But as [Conno Brooks] explained to us, there’s a sizable group of open source fanatics who prefer to store their jams on devices running the Rockbox firmware. Only problem is, some of the desirable Rockbox-compatible players are from the Golden Age of dedicated players, and aren’t getting any younger. In a recent blog post, he briefly goes over his ultimately successful attempt to put a new-made battery into his Sansa Clip+, a particularly desirable player that was released in 2009.
There are a few problems with the procedure that has kept it from being very widespread, according to [Conno]. For one, the Sansa Clip+ is tiny and not easily disassembled without destroying it. Worse, the diminutive 30mm x 36mm x 3mm OEM battery is effectively unobtainium. But ironically he was able to find an even smaller battery which seemed like it should work, assuming he could get it wired up.
The OEM battery on the Clip+ uses three wires, which [Conno] presumed was part of some thermal protection system. He first tried to take the circuit board off the original dead battery and graft it onto the modern cell, but something must have tripped because the resulting Franken-pack didn’t output any voltage. On his second attempt he simply ignored the third wire, and luckily the Clip+ didn’t seem to complain and started up as expected.
[Conno] says there’s some careful flexing required to get the new pack installed and the Clip+ closed properly, and the device’s runtime is somewhat diminished by the new battery’s lower capacity. But if it means another few years of keeping Big Brother out of your digital media habits, he figures it’s a worthy trade.
The HTC Vive’s Lighthouse localization system is one of the cleverest things we’ve seen in a while. It uses a synchronization flash followed by a swept beam to tell any device that can see the lights exactly where it is in space. Of course, the device has to understand the signals to figure it out.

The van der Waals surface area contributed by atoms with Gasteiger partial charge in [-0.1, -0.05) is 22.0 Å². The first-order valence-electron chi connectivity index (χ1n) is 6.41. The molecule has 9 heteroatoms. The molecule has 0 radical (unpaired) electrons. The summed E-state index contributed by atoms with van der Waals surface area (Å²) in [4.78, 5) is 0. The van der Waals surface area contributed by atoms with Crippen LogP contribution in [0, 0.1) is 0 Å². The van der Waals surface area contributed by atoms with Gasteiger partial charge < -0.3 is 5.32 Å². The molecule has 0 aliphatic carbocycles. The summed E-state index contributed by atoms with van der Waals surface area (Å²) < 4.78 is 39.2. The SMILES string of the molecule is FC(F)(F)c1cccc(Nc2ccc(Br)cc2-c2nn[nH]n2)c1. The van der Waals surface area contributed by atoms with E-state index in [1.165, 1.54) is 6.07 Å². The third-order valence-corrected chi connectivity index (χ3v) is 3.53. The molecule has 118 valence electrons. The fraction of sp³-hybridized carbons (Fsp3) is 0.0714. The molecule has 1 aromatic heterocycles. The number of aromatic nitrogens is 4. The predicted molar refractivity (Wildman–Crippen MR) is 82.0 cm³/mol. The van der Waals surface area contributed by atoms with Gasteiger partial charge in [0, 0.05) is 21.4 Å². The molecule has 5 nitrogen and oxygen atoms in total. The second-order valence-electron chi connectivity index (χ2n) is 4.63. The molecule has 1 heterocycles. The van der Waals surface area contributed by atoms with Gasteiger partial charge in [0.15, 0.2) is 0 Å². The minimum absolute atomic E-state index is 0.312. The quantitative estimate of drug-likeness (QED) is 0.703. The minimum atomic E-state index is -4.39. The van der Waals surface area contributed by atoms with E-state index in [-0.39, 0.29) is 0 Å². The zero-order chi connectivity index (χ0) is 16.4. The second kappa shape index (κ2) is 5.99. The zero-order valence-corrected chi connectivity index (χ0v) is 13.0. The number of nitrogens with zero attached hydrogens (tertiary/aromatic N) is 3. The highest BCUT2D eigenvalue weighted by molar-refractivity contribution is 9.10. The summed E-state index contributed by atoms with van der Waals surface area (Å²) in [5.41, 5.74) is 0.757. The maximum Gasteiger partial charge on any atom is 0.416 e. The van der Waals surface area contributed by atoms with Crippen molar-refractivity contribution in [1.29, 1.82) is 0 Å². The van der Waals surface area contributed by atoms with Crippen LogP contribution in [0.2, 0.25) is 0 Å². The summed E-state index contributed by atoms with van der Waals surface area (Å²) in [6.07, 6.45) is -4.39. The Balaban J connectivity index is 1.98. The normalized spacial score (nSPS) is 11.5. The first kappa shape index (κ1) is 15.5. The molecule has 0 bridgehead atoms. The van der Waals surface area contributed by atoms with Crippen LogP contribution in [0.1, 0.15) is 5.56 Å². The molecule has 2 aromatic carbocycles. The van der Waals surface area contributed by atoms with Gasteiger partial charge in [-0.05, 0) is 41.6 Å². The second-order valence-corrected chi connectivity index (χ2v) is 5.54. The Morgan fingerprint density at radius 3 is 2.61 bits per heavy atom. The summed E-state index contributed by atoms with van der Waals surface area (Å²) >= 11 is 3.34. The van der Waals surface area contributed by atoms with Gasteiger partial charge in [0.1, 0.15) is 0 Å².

[Alex Shtuchkin] built a very well documented device that can use these signals to localize itself in your room. For now, the Lighthouse stations are still fairly expensive, but the per-device hardware requirements are quite reasonable. [Alex] has the costs down around ten dollars plus the cost of a microcontroller if your project doesn’t already include one. Indeed, his proof-of-concept is basically a breadboard, three photodiodes, op-amps, and some code.
His demo is awesome! Check it out in the video below. He uses it to teach a quadcopter to land itself back on a charging platform, and it’s able to get there with what looks like a few centimeters of play in any direction — more than good enough to land in the 3D-printed plastic landing thingy. That fixture has a rotating drum that swaps out the battery automatically, readying the drone for another flight.
If this is just the tip of the iceberg of upcoming Lighthouse hacks, we can’t wait!